That evening I met Vipul, the friend I had made on the plane.  He was from Punjab, though he lived in Gujarat.  He worked for his family textile business and was in Srinagar to collect money from his non-paying clients.  Had I been in Srinagar longer, I would have loved to tag along to one of his meetings to see how real India business is conducted.  He ended up telling me how he was dating a girl who lived a couple hours away from him.  Apparently she was much more serious than he was.  Understandably, marriage was not his choice to be had.  As did his brother, he would soon have an arranged marriage where if lucky, he could pick from the candidates which his parents proposed.  I was astounded to find that he had no issues with this at all.  I thought of all the times people had heckled me at Canadian dinners for being a vegetarian, and my defence would be the same.  It’s how I grew up, it’s the only thing I know, and I have no desire to change this aspect of my life.  So as outlandish as his views of marriage were for me, I could also understand his perspective.

SoldierOn the walk home, much of the city was closed with the expected visit of Manmohan Singh, India’s current Prime Minister.  Nobody seemed to be able to explain why his arrival would mean city-wide strikes.  Vipul told me that earlier in the day, civilians were throwing stones at the military, leading to one civilian being killed.  As Vipul put it, “it could have been worse.”  It is an eerie feeling walking the streets after dark with soldiers holding automatic weapons – finger on trigger – posted every fifty feet.  Most people here tended to not make direct eye contact with the soldiers and I followed suit.

Upon returning to the houseboat, the houseboat owner said to me, “If there’s anything you need, just ask.”  I naturally replied, “thank you, I will.”  He repeated himself with emphasis on “anything.”  Curiosity led me to ask what on earth he was talking about.  Alcohol, hashish, and many worse vices were implied.  Although he didn’t come out and say it, I was disgusted at how matter of fact he eluded towards women on his list of what could be offered.  Hmm, perhaps I do need a drink!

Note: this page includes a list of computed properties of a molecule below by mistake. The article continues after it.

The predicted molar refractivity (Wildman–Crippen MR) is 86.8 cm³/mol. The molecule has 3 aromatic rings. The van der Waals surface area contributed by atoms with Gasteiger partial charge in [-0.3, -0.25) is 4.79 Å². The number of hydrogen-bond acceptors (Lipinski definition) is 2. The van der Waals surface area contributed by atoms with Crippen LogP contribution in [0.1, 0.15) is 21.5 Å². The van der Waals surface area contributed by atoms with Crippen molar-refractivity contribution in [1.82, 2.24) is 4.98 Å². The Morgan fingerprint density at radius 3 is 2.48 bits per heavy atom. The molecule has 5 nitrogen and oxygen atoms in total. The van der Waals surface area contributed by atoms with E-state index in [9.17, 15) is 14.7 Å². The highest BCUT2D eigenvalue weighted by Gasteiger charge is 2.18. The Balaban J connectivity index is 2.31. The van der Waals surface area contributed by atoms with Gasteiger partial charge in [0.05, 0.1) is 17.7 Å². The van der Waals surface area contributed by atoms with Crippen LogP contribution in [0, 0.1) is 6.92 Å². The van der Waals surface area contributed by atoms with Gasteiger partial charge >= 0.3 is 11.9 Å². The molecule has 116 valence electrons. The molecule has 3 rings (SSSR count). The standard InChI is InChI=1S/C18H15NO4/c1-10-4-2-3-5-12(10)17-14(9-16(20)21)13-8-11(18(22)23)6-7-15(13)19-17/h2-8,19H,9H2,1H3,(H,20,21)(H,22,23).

That night was particularly cold and keeping warm while sleeping involved using my own sleeping bag as well as the provided blankets and a few hot-water bottles for good measure.  I woke up the next morning excited to go outside and bask in the morning sun.  To my disappointment, it was nowhere to be found.  AkipSince most of the city roads, shops, sights and arteries were closed in lieu of Manmohan Singh’s arrival, I opted to take a lengthy Shikara ride.  Besides, keeping a low profile on the lake wasn’t a bad idea today.  This time, I armed myself with a scarf, toque, and a fleece blanket.

The Shikara drivers son, Akip, came along for the adventure.  He was a cute five year old kid, and we made funny faces at eachother through the gap in the canopy.  Okay, truth be told, I made funny faces at him.  I stopped writing in my journal and drew a picture of the Shikara, vaguely depicting him, his dad, and myself.  Then he warmed up to me and wouldn’t let go of the picture for the rest of the trip.  Even when we stopped so he could eat, his dad fed him while he continued to hold the food-covered picture.  Something about kids lights up my world, they are full of curiosity and innocence and quite easily amused.  We could all take a lesson!


En route, we were hailed by a military boat.  After checking our identification, they advised us to turn back and not to come back.  I thought the journey was over and we were obliging when we seemingly took an alternate route to arrive at the Old City.  It was like a picturesque journey through Venice.  Admittedly, I’ve never been to Venice, which only meant that this had to simply be better!  See for yourself in the gallery below!

Stay Tuned: The grueling journey to Leh is still to come!